It could certainly swing either way, but if a movie sets itself up to be middle-of-the-road – that is, it doesn’t have big expectations to meet but tries to at least achieve competence – and then throws in a flourish or two of nice scenes, punchy dialogue, or something unexpected, can it in some small way be respectable despite its initial laziness?
Because when you lay it all out on the table, 27 Dresses is not unlike a lot of romantic comedies you’re likely to see (or unlikely to see, if you really know what’s good for you). We’re trained by the formula to spot the damsel and her prince, we know there’s going to be one scene toward the end where it appears all hope is lost, and we know there will be a surly best friend who has no life of her own.
All three elements are easy to spot in 27 Dresses, which casts Katherine Heigl (Grey's Anatomy) as Jane, the living embodiment of the phrase, “Always a bridesmaid, never a bride.” She’s been in 27 wedding parties, and usually, she winds up planning some of the weddings herself. She loves it until the day her sister (Malin Akerman from The Heartbreak Kid) comes home from Europe and falls in love with Jane’s boss (Edward Burns). That wouldn’t be a problem except that Jane has secretly pined for her boss for years… and now he’s engaged to her sister. Yowza.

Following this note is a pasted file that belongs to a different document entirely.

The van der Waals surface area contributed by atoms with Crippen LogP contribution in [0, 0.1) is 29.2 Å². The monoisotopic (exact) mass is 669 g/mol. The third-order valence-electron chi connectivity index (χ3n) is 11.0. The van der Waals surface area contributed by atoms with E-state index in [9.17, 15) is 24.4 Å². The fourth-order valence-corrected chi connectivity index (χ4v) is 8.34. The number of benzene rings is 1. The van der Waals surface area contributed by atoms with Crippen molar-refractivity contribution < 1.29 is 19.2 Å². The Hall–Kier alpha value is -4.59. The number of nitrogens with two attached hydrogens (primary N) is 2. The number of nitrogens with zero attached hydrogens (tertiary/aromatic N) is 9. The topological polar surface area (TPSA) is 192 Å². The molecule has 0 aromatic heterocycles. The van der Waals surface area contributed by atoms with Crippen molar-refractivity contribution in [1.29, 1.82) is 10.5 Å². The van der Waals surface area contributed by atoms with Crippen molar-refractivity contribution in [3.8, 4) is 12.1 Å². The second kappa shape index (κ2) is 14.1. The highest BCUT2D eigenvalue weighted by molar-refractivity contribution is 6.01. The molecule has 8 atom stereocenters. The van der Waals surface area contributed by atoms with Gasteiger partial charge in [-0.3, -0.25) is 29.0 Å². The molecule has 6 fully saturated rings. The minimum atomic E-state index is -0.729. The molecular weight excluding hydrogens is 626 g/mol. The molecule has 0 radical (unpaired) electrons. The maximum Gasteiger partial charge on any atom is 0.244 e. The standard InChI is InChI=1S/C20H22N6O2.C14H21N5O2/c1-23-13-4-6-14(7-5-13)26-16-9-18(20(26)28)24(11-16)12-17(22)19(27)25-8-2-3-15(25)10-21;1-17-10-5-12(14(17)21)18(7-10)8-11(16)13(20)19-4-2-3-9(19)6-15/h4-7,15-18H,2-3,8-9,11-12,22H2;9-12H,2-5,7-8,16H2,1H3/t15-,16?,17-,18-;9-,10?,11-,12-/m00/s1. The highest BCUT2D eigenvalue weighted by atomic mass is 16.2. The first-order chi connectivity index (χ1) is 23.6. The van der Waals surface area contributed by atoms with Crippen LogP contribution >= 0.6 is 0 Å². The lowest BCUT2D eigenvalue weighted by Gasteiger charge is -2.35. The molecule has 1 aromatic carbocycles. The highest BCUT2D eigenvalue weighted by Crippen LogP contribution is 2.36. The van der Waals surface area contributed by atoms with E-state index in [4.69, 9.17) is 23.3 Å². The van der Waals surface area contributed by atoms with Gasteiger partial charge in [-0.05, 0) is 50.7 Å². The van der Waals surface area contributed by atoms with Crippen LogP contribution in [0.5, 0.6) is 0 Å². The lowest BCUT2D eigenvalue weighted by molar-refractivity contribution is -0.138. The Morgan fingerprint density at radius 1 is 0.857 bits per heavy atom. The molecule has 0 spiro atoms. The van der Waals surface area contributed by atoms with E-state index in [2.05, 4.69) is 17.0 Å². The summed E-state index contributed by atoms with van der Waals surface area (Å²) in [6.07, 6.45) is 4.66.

Enter Kevin (James Marsden), a cynical wedding reporter who’s writing a story on the girl with the two dozen bridesmaid dresses. Clearly, he can’t be all bad or he wouldn’t be in the running for Prince Charming, but Jane has a prickly relationship with him from the start.
Heigl is better and shows more comedic touch here than in Knocked Up, which is not at all to say that this movie is better. But unlike the Judd Apatow film, which probably had the distinct aroma of being a guy’s club, 27 Dresses was written by a woman, has a female director (Step Up's Anne Fletcher), and has a more feminine touch to it, and that probably just makes Heigl more comfortable.
She’s particularly good in her scenes with Marsden, and thanks to this role and Enchanted, he’s probably on romantic comedy speed dial for the next couple years.
But is 27 Dresses good? At times, possibly, albeit briefly. It’s certainly not a disaster. Most of all, it knows the rules of the game, it knows its limitations, and it knows where it can exceed them, which might at least be respectable.
Starring Katherine Heigl, James Marsden and Edward Burns
Directed by Anne Fletcher